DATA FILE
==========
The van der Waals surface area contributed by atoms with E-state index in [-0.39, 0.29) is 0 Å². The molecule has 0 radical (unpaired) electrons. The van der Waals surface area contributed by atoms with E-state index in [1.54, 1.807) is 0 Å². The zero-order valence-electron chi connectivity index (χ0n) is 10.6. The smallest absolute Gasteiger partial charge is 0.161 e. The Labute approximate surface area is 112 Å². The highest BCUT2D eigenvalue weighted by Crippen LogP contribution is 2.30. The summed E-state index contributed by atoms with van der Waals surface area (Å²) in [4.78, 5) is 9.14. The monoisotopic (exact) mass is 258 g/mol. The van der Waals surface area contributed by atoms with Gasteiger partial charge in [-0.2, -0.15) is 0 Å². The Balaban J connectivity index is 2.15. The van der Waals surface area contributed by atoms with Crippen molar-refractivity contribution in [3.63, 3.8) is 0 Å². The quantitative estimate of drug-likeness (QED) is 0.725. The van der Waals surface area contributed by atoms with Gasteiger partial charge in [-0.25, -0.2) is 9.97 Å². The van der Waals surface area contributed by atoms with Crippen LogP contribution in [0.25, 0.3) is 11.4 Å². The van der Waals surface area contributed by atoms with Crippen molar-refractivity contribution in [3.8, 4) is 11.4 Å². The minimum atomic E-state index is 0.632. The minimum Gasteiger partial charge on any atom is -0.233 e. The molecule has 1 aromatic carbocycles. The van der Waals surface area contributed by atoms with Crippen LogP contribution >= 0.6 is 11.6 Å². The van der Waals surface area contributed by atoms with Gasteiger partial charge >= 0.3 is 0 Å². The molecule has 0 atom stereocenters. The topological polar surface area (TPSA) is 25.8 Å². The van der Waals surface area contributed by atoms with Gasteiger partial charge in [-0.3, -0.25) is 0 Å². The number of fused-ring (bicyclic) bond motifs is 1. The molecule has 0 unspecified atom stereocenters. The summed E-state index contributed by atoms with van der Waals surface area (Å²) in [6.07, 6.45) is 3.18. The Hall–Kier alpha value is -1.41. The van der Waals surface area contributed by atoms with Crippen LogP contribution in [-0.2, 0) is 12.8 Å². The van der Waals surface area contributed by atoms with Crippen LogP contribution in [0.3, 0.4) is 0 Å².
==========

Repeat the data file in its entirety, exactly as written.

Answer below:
The van der Waals surface area contributed by atoms with E-state index in [-0.39, 0.29) is 0 Å². The molecule has 0 radical (unpaired) electrons. The van der Waals surface area contributed by atoms with E-state index in [1.54, 1.807) is 0 Å². The zero-order valence-electron chi connectivity index (χ0n) is 10.6. The smallest absolute Gasteiger partial charge is 0.161 e. The Labute approximate surface area is 112 Å². The highest BCUT2D eigenvalue weighted by Crippen LogP contribution is 2.30. The summed E-state index contributed by atoms with van der Waals surface area (Å²) in [4.78, 5) is 9.14. The monoisotopic (exact) mass is 258 g/mol. The van der Waals surface area contributed by atoms with Gasteiger partial charge in [-0.2, -0.15) is 0 Å². The Balaban J connectivity index is 2.15. The van der Waals surface area contributed by atoms with Crippen molar-refractivity contribution in [3.63, 3.8) is 0 Å². The quantitative estimate of drug-likeness (QED) is 0.725. The van der Waals surface area contributed by atoms with Gasteiger partial charge in [-0.25, -0.2) is 9.97 Å². The van der Waals surface area contributed by atoms with Crippen LogP contribution in [0.25, 0.3) is 11.4 Å². The van der Waals surface area contributed by atoms with Crippen molar-refractivity contribution in [3.8, 4) is 11.4 Å². The minimum atomic E-state index is 0.632. The minimum Gasteiger partial charge on any atom is -0.233 e. The molecule has 1 aromatic carbocycles. The van der Waals surface area contributed by atoms with Crippen LogP contribution >= 0.6 is 11.6 Å². The van der Waals surface area contributed by atoms with Gasteiger partial charge >= 0.3 is 0 Å². The molecule has 0 atom stereocenters. The topological polar surface area (TPSA) is 25.8 Å². The van der Waals surface area contributed by atoms with Gasteiger partial charge in [-0.3, -0.25) is 0 Å². The number of fused-ring (bicyclic) bond motifs is 1. The molecule has 0 unspecified atom stereocenters. The summed E-state index contributed by atoms with van der Waals surface area (Å²) in [6.07, 6.45) is 3.18. The Hall–Kier alpha value is -1.41. The van der Waals surface area contributed by atoms with Crippen LogP contribution in [-0.2, 0) is 12.8 Å². The van der Waals surface area contributed by atoms with Crippen LogP contribution in [0.3, 0.4) is 0 Å².